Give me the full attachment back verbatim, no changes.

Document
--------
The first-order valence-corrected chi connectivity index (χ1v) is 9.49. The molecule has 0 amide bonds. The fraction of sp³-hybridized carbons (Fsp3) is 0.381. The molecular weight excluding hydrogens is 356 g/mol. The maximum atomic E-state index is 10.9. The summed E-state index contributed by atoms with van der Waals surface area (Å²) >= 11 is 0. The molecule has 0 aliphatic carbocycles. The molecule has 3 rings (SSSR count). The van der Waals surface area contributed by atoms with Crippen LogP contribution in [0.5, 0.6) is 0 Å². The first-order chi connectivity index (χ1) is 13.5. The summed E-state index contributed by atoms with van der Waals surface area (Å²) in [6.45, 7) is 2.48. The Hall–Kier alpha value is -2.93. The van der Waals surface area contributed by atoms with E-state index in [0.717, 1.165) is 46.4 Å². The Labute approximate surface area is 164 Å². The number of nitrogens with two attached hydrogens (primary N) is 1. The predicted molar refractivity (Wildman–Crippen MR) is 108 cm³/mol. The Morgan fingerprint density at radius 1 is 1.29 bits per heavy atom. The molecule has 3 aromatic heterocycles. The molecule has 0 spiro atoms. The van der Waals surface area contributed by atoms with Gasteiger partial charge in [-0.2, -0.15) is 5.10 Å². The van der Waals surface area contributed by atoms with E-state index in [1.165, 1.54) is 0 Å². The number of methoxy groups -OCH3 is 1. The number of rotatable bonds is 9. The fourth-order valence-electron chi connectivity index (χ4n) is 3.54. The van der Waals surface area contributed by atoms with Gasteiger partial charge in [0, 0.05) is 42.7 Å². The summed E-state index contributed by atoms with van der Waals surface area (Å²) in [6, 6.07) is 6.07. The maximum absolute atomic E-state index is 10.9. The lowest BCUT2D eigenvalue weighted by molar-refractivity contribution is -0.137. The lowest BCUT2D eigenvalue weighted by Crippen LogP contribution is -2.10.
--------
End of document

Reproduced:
The first-order valence-corrected chi connectivity index (χ1v) is 9.49. The molecule has 0 amide bonds. The fraction of sp³-hybridized carbons (Fsp3) is 0.381. The molecular weight excluding hydrogens is 356 g/mol. The maximum atomic E-state index is 10.9. The summed E-state index contributed by atoms with van der Waals surface area (Å²) >= 11 is 0. The molecule has 0 aliphatic carbocycles. The molecule has 3 rings (SSSR count). The van der Waals surface area contributed by atoms with Crippen LogP contribution in [0.5, 0.6) is 0 Å². The first-order chi connectivity index (χ1) is 13.5. The summed E-state index contributed by atoms with van der Waals surface area (Å²) in [6.45, 7) is 2.48. The Hall–Kier alpha value is -2.93. The van der Waals surface area contributed by atoms with E-state index in [0.717, 1.165) is 46.4 Å². The Labute approximate surface area is 164 Å². The number of nitrogens with two attached hydrogens (primary N) is 1. The predicted molar refractivity (Wildman–Crippen MR) is 108 cm³/mol. The Morgan fingerprint density at radius 1 is 1.29 bits per heavy atom. The molecule has 3 aromatic heterocycles. The molecule has 0 spiro atoms. The van der Waals surface area contributed by atoms with Gasteiger partial charge in [-0.2, -0.15) is 5.10 Å². The van der Waals surface area contributed by atoms with E-state index in [1.165, 1.54) is 0 Å². The number of methoxy groups -OCH3 is 1. The number of rotatable bonds is 9. The fourth-order valence-electron chi connectivity index (χ4n) is 3.54. The van der Waals surface area contributed by atoms with Gasteiger partial charge in [0, 0.05) is 42.7 Å². The summed E-state index contributed by atoms with van der Waals surface area (Å²) in [6, 6.07) is 6.07. The maximum absolute atomic E-state index is 10.9. The lowest BCUT2D eigenvalue weighted by molar-refractivity contribution is -0.137. The lowest BCUT2D eigenvalue weighted by Crippen LogP contribution is -2.10.